Oklahoma County Jail CEO
Oklahoma County Jail administrator Greg Williams addresses the jail trust at its monthly meeting Monday, Jan. 3, 2022. Williams has come under fire after a hot mic moment on a voicemail recording. (Screenshot)

Amid controversy surrounding a hot-mic moment and a spate of deaths at the Oklahoma County Jail, CEO Greg Williams still enjoys support among jail trust members and at least one county commissioner.

An accidental voicemail recording obtained by NonDoc and published Feb. 8 featured Williams and the jail’s director of communications, Mark Opgrande, calling the COVID-19 pandemic “the greatest thing that has ever happened to us” and “a built-in excuse” to keep media and other visitors out of the troubled jail.

“COVID is our friend,” they both said at one point in the recording.

The comments were in reference to more than $10 million in CARES Act funds the jail received last year and another $150 million in American Rescue Act Plan funds the county may soon use to construct a new jail.

Local advocates for criminal justice reform were swift to call for the dismissal of both men. Among those who spoke out at a Board of County Commissioners meeting Feb. 9 was Sara Bana, a longtime activist who was recently elected to the Midwest City Council.

“Greg Williams needs to immediately resign,” Bana said. “It bewilders me that he has not yet himself stepped up with dignity and humility and submitted his own resignation. Both men, Opgrande and Greg, need to go.”

Restauranteur Sean Cummings, another frequent critic of the jail and its leadership, blamed county commissioners for not taking action.

“There’s always a hot mic. That’s when we find out what people are truly like,” he said. “(They said) ‘COVID is our friend,’ back and forth. What I want to know out of you three (county commissioners) is how are both of them still employed?”

District 1 County Commissioner Carrie Blumert said she was “appalled” but stopped short of calling for Williams’ dismissal by the jail trust, or his resignation.

“This is yet another incident where the jail’s leadership has failed to understand their responsibility to operate our county’s detention center,” Blumert said in a statement she released via Twitter. “The attitudes expressed raise concerns about the jail’s COVID-mitigation policies, transparency, and the overall safety and well-being of detainees and staff.”

Williams issued a statement apologizing for the voicemail.

“COVID-19 has presented safety concerns throughout the pandemic, requiring us to limit access to visitors,” Williams said. “I regret the insensitive nature of our comments recorded in an unguarded moment and recognize the hurt and pain this pandemic has caused. I apologize for any offense or discomfort our words caused.”

Some trust members support Williams

The nine-member jail trust hired Williams in 2019 and would also be responsible for disciplining him. In a statement at the time NonDoc’s story about the recording was published, jail trust Chairman Jim Couch defended Williams.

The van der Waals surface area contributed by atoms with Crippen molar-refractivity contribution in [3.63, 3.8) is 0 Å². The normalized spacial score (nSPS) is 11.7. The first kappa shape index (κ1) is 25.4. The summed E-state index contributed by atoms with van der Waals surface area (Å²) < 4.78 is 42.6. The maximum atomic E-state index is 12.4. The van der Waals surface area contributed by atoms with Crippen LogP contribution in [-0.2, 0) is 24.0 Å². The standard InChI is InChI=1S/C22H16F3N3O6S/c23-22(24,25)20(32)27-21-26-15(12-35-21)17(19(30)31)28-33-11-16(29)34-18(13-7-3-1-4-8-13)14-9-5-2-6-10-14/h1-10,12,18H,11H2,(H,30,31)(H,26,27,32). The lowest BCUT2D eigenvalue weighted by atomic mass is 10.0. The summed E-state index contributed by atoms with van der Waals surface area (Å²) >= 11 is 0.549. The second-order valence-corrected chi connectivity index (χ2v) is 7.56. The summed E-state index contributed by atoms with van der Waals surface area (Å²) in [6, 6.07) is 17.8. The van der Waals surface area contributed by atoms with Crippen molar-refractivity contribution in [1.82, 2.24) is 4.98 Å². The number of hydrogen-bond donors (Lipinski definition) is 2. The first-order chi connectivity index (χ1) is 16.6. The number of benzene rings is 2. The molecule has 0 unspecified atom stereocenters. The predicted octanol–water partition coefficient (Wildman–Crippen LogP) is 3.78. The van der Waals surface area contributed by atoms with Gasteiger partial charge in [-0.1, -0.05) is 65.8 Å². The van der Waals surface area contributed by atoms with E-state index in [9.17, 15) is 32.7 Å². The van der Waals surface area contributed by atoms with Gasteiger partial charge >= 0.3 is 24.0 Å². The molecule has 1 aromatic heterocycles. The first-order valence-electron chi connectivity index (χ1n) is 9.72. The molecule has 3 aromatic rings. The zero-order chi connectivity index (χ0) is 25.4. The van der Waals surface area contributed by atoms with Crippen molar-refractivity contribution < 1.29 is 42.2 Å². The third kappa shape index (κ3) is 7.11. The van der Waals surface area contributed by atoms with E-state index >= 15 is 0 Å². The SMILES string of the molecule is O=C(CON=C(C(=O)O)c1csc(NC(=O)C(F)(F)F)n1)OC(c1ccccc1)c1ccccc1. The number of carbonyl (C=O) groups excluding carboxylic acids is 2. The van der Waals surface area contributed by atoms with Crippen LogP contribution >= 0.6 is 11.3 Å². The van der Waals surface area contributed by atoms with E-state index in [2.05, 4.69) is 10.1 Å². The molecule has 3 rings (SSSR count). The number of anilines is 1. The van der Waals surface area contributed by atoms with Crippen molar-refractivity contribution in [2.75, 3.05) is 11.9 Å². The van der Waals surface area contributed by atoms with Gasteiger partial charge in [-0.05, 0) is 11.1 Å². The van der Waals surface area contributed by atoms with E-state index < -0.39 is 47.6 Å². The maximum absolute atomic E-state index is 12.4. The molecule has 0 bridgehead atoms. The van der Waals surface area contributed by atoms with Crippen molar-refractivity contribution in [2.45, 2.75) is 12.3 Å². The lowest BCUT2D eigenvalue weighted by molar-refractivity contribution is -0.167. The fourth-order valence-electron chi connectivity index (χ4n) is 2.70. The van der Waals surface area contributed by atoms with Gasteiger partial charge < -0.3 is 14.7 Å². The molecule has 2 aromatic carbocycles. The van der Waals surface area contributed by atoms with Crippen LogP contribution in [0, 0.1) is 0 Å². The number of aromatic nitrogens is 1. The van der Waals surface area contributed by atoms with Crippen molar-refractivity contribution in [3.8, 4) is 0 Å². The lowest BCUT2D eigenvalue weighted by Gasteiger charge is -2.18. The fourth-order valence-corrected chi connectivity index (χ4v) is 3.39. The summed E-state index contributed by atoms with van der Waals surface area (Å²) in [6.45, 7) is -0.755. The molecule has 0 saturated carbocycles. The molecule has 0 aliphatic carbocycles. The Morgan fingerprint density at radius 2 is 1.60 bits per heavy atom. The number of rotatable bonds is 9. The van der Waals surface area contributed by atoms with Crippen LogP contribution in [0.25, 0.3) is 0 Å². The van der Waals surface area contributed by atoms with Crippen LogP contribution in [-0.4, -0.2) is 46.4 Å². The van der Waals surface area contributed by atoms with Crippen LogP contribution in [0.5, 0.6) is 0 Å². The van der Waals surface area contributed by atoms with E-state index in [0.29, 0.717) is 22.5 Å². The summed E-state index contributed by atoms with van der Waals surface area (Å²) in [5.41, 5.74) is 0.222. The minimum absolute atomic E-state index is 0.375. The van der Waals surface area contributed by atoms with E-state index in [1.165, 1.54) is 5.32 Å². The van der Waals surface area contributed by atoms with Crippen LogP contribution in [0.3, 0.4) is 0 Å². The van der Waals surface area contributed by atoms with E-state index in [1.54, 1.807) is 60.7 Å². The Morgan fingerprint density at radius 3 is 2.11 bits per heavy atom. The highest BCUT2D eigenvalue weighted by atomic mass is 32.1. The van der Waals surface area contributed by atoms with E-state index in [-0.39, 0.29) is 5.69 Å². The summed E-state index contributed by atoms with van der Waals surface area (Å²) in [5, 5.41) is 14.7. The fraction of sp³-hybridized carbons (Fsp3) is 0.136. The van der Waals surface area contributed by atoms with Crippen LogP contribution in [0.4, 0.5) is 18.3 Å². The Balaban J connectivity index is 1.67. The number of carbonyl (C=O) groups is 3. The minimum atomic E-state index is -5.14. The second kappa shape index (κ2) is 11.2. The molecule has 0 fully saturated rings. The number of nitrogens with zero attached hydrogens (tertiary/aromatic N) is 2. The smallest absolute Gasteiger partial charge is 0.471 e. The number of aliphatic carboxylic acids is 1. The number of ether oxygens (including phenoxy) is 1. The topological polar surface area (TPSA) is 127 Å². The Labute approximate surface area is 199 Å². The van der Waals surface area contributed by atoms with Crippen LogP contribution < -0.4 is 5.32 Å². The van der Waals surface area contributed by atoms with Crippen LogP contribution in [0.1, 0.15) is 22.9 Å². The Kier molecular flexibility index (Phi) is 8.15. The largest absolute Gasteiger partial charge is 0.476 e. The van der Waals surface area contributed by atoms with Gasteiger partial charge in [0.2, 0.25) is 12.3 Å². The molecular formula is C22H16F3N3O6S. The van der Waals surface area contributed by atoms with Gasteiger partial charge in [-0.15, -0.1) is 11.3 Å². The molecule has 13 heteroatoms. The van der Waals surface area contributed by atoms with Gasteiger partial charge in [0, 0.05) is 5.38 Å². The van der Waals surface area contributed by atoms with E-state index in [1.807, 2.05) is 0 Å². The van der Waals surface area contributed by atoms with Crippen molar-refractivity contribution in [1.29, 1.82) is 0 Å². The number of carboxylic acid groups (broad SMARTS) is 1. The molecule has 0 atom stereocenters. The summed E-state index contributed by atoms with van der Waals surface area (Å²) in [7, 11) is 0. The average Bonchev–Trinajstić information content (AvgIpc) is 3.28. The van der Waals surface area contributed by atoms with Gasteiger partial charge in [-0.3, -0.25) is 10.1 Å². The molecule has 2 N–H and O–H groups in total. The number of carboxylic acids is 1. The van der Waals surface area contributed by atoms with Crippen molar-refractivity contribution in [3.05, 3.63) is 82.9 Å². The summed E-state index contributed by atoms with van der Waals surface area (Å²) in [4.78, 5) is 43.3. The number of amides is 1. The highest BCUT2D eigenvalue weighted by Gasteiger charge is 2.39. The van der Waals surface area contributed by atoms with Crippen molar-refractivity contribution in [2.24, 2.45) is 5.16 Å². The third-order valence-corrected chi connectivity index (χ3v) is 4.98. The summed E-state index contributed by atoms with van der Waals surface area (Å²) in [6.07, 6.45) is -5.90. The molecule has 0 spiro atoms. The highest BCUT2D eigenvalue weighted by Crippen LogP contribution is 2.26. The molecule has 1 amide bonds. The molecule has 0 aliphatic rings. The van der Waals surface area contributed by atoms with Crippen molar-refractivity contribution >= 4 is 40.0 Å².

“We are disappointed in these comments, but we know how hard this team has worked to improve conditions at the jail for detainees, staff and vendors,” Couch said. “Funding in response to COVID has been beneficial in addressing new challenges from the pandemic and improving long-standing infrastructure issues. The jail trust prioritizes the safety and wellbeing of those in the jail’s custody and we are pleased that the spread of COVID has been limited. We remain committed to transparency and openness.”

A number of other jail trust members, including one county commissioner, have also stood behind Williams.

Greg Williams, Oklahoma County Jail
Oklahoma County Jail administrator Greg Williams was hired in January 2020. (Provided)

Trust member Sue Ann Arnall told NonDoc she was “disappointed” with Williams and Opgrande but did not call for their removal.

I am extremely disappointed in Williams and Opgrande, and the content of their conversation,” Arnall said. “However, I do not believe that they truly believe that COVID is their friend or that the main impact from COVID has been positive. As we all are too well aware, this pandemic has decimated millions of lives.”

Jail trust member and District 3 County Commissioner Kevin Calvey defended Williams, largely on the basis of Williams’ own personal experience with the pandemic.

“If you look at it in context, Greg Williams lost his own mother to COVID,” Calvey said. “And, in fact, because of COVID protocols he wasn’t able to be at her bedside. He had to tell her he loved her by holding up a sign in the window. When you put that into context, his comments were much more innocuous than they would seem taken out of context.”

Calvey also praised Williams’ management of the jail, which was previously operated by the Oklahoma County Sheriff’s Office.

“Greg Williams has done a great job,” said Calvey, who is running to be Oklahoma County district attorney. “The jail is much better run than it was before Greg took over as the CEO. He’s managed to fix a whole lot of things there. Helped changed the culture, or started to. The level of violence is way down, so I think we’re making progress.”